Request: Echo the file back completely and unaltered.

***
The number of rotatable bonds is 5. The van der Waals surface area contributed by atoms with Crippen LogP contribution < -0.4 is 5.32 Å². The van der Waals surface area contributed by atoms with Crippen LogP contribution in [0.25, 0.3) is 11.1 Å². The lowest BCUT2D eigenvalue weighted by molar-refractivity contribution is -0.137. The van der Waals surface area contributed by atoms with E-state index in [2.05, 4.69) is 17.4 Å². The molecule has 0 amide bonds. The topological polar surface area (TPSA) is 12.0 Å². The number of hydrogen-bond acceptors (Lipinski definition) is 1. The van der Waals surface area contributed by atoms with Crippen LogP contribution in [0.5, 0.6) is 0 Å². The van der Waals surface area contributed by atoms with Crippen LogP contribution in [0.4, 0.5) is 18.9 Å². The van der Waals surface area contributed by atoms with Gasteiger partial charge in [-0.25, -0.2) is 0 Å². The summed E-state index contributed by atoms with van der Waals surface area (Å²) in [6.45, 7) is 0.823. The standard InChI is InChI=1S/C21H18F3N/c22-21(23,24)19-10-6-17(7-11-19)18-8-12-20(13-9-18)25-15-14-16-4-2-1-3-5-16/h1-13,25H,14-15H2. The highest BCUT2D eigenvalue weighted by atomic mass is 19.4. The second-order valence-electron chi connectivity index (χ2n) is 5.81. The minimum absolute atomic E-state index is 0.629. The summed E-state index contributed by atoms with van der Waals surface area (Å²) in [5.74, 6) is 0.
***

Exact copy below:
The number of rotatable bonds is 5. The van der Waals surface area contributed by atoms with Crippen LogP contribution < -0.4 is 5.32 Å². The van der Waals surface area contributed by atoms with Crippen LogP contribution in [0.25, 0.3) is 11.1 Å². The lowest BCUT2D eigenvalue weighted by molar-refractivity contribution is -0.137. The van der Waals surface area contributed by atoms with E-state index in [2.05, 4.69) is 17.4 Å². The molecule has 0 amide bonds. The topological polar surface area (TPSA) is 12.0 Å². The number of hydrogen-bond acceptors (Lipinski definition) is 1. The van der Waals surface area contributed by atoms with Crippen LogP contribution in [0.5, 0.6) is 0 Å². The van der Waals surface area contributed by atoms with Crippen LogP contribution in [0.4, 0.5) is 18.9 Å². The van der Waals surface area contributed by atoms with Gasteiger partial charge in [-0.25, -0.2) is 0 Å². The summed E-state index contributed by atoms with van der Waals surface area (Å²) in [6.45, 7) is 0.823. The standard InChI is InChI=1S/C21H18F3N/c22-21(23,24)19-10-6-17(7-11-19)18-8-12-20(13-9-18)25-15-14-16-4-2-1-3-5-16/h1-13,25H,14-15H2. The highest BCUT2D eigenvalue weighted by atomic mass is 19.4. The second-order valence-electron chi connectivity index (χ2n) is 5.81. The minimum absolute atomic E-state index is 0.629. The summed E-state index contributed by atoms with van der Waals surface area (Å²) in [5.74, 6) is 0.